*This is Driveline’s June SunLive column
If you told someone 200 years ago something called a car would one day replace the horse and carriage, you would have been laughed out of town.
So, I always keep an open mind when big claims are made about the future. After all, Robert Zemeckis got quite a few things right with his Back to the Future films.
I, Robot also correctly predicted that artificial intelligence would become more influential in society.
So when American think tank RethinkX recently made a prediction about car ownership disappearing in the future, I was fascinated to find out more.
Put simply, they reckon within a decade, car ownership will vanish and will be replaced by self-driving electric vehicles.
The report also says…95 per cent of US passenger kilometres will be served by autonomous electric vehicles owned by companies providing Transportation as a Service (TaaS).
- 60 per cent of vehicles on the road will be dedicated to that transportation
- The average household will pocket US$5,600 (NZ$8166) a year currently allocated to gas-powered car ownership by switching to autonomous electric vehicles services.
- For those of us who often commute home in rush hour traffic, these kinds of vehicles sound quite promising. You wouldn’t have to put up with bad drivers anymore for one.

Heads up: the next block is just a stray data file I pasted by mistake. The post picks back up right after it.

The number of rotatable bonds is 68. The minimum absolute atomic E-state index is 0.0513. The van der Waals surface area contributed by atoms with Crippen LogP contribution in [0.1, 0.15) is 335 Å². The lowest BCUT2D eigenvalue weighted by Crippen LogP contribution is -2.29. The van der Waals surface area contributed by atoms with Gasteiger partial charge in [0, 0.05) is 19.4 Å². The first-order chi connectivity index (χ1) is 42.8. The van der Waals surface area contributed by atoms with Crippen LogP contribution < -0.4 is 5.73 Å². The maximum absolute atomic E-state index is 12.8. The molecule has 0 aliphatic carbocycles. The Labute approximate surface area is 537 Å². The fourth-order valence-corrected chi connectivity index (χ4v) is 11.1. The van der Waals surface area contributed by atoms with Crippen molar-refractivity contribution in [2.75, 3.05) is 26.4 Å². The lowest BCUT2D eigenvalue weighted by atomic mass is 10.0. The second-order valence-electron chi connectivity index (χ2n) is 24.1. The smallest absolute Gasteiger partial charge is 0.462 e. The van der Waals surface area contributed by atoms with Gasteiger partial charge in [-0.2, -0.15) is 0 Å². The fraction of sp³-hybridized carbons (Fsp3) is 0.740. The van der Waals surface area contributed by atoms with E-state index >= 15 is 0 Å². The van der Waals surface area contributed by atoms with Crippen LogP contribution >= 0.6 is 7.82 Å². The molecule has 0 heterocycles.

Plus, your attention would be devoted to something more productive, like reading a book, watching a movie or preparing for a meeting.
Will self-driving electric vehicles make car ownership vanish in New Zealand? It’s possible but unlikely; at least in the foreseeable future.
Owning a car is convenient.
A lot of people also use their cars for business and family trips. You’re able to get around with minimal fuss and hassle.
Our public transport system lags Europe and the Americas and owning a car just makes it easier to go places and do things.
The reality too is that New Zealand has a very long way to go before it even has a chance of seeing this kind of technology. Our economy is very small and geographically we are quite isolated.
Unravelling this kind of technology through trial and error would be completely unpractical for any car company.
It will still be quite some time before New Zealand starts seeing self-driving electric vehicles on the roads.
There are also two other things to bear in mind here.
Electric vehicles have been around for a very long time.
Robert Davidson developed the first known model in 1837.
While automotive companies are making progress, many are still battling to produce electric cars which price up competitively against similar spec petrol and diesel cars.
Self-driving cars also raise a lot of questions. Are they safe? How do we know they are safe? What health and safety standards do they need to meet? What if they malfunction? Who is at fault if the car crashes?
While it would be cool to not worry about traffic in the morning commute, that remains a sci-fi dream… for the time being.